Streams of women and men wearing bright red T-shirts trickled into the back room at the Footnotes café attached to Bookmarks in Winston-Salem on Friday afternoon. Each held a hardback titled, Fight Like a Mother: How a Grassroots Movement Took on the Gun Lobby and Why Women Will Change the World. A few minutes later, the author herself graced the stage.
“The day that the tragedy happened, I was folding laundry,” Shannon Watts said to the crowd. “I can remember being in my bedroom watching the news come in… that there was an active shooter in Newton, Conn. And I can remember thinking…, Please don’t let this be as bad as it seems… and even now, six and a half years later, it is hard for me to fathom that 20 first graders and six educators were gunned down inside an American elementary school.”
“The day that the tragedy happened, I was folding laundry.”
Watts founded Moms Demand Action — a grassroots movement made up mostly of mothers who stand against gun violence. She spoke with Liz Noland, the co-lead of the local Moms Demand Action chapter, during the event. A crowd of close to 100 people gathered to hear the author and activist speak, many of whom were wearing the movement’s signature red shirts.
A mother of five from Zionsville, Ind., Watts explained that she began Moms Demand Action after grieving for the children killed at Sandy Hook Elementary School in Connecticut in 2012.
“I started getting really angry,” Watts said. “A, that this had happened, but B, that I was seeing pundits and politicians on television telling me that the solution was more guns.”
A little more than six years later and the movement that Watts started through a Facebook group has grown to more than 6 million supporters and a chapter in every state in the country. Fight Like a Mother, Watts’ recent book, covers the founder’s journey from the beginning of the movement and what she hopes the future looks like.
Watts mentioned the many victories, including legislation that supports background checks and red flag laws in dozens of states, fighting thousands of bills backed by the NRA and helping get what Watts calls “gun sense” politicians into office.
During the Q&A, Watts encouraged attendees to get involved by talking to school board members and looking up politicians’ gun stances online while Noland spoke about the efficacy of canvassing door to door.
Malishai Woodbury, the chair of the Winston-Salem/Forsyth County School Board, attended the event and said that she hopes that the new partnership with the sheriff’s department to have at least two school resource officers in each high school with more than 1,000 students will help keep schools safer.
“I’m taking the recommendation on the lead law enforcement agency to secure our children,” said Woodbury. “The sheriff has been very intentional about proposing to us that the SROs will look different than in the past. That this person will be very proactive about building relationships authentically with our students and helping them to make better decisions.”
Woodbury also brought up a point made by Watts that active-shooter drills in schools do more harm than good. Watts noted that according to data, the drills can cause anxiety and depression in children and often don’t help in situations of actual violence.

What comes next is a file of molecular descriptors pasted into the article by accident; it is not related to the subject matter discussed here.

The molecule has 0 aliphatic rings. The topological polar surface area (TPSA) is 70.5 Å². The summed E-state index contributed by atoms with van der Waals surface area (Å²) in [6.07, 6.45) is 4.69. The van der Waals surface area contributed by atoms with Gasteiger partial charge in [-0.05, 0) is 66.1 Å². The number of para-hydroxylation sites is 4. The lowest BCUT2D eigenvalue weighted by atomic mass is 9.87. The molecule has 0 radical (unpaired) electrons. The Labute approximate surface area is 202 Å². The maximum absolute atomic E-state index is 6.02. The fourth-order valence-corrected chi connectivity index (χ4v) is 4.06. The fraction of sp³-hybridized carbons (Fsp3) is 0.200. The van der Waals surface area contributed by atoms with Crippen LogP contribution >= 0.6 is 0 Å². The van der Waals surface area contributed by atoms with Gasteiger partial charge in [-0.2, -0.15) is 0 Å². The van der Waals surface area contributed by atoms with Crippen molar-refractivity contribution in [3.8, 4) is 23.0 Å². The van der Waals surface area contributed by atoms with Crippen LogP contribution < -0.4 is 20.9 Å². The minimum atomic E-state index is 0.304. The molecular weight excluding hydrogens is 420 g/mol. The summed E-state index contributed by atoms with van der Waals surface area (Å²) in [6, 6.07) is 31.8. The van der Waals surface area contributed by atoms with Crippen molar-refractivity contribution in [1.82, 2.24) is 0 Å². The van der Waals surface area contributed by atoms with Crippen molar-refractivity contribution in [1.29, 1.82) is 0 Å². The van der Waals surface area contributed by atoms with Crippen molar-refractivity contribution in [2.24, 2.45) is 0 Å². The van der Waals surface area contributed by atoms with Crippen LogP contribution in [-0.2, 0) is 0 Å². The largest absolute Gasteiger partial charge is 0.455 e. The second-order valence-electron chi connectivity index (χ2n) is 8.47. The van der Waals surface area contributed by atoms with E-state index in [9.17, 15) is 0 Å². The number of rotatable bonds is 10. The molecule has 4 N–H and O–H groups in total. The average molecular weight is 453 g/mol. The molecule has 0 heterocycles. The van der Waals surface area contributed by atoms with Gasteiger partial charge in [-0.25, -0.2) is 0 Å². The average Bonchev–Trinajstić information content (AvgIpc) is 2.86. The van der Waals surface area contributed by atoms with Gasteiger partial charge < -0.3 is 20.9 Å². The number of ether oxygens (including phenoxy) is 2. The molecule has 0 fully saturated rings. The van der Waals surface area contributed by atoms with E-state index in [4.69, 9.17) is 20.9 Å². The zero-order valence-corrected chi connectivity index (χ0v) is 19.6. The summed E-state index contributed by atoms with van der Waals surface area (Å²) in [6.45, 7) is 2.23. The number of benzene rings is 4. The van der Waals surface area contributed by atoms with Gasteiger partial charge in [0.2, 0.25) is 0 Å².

Woodbury said that she’s interested in learning more about the issue and that she would be open to bringing a motion to the school board to change the current active-shooter drill procedures.
“I wouldn’t want to put [students] in any phycological harm because of the need to see how to act in a bad situation,” she said.
After the event, mothers and volunteers with Moms Demand Action lagged behind to recap the event. Laurie Valentine, a mother of two rising seventh-grade twin daughters said she was inspired to attend the event to learn more about how to become a stronger proponent for gun safety.
“I’m very concerned about gun violence in our country,” Valentine said. “This is an epidemic and it just seems like we are at an impasse.”
While she considers herself an introvert, Valentine said she would try to email legislators and cavass through texting for the upcoming elections.
“It seems like when we talk about gun control, it equals in many minds gun confiscation and the conversation shuts down,” Valentine said. “There’s a lot built upon that fear in our society about taking guns away. We have a problem in this country that no other country comes even close to and so are there things that we can do like background checks or talking about how we keep guns safe, magazine capacities that make it harder for somebody to mow down 20 first graders?… What I hear sometimes is, ‘Well the bad guys are still gonna get guns.’ Well does that mean we can’t even try? I mean we have more regulations for our cars or for our allergy medicine than we do for guns and it’s just out of control.”
“We have a problem in this country that no other country comes even close to.”
In the wake of mass shootings in Dayton and El Paso, and as the school year gets started this week, Watts urged attendees to be patient and to keep working for gun safety.
“This is like any social movement,” she said. “It takes time. It’s hard work. It takes grassroots effort on the ground that eventually points the president and the Congress in the right direction… and if it [doesn’t], that momentum isn’t gonna dissipate and there will be hell to pay in the 2020 elections.”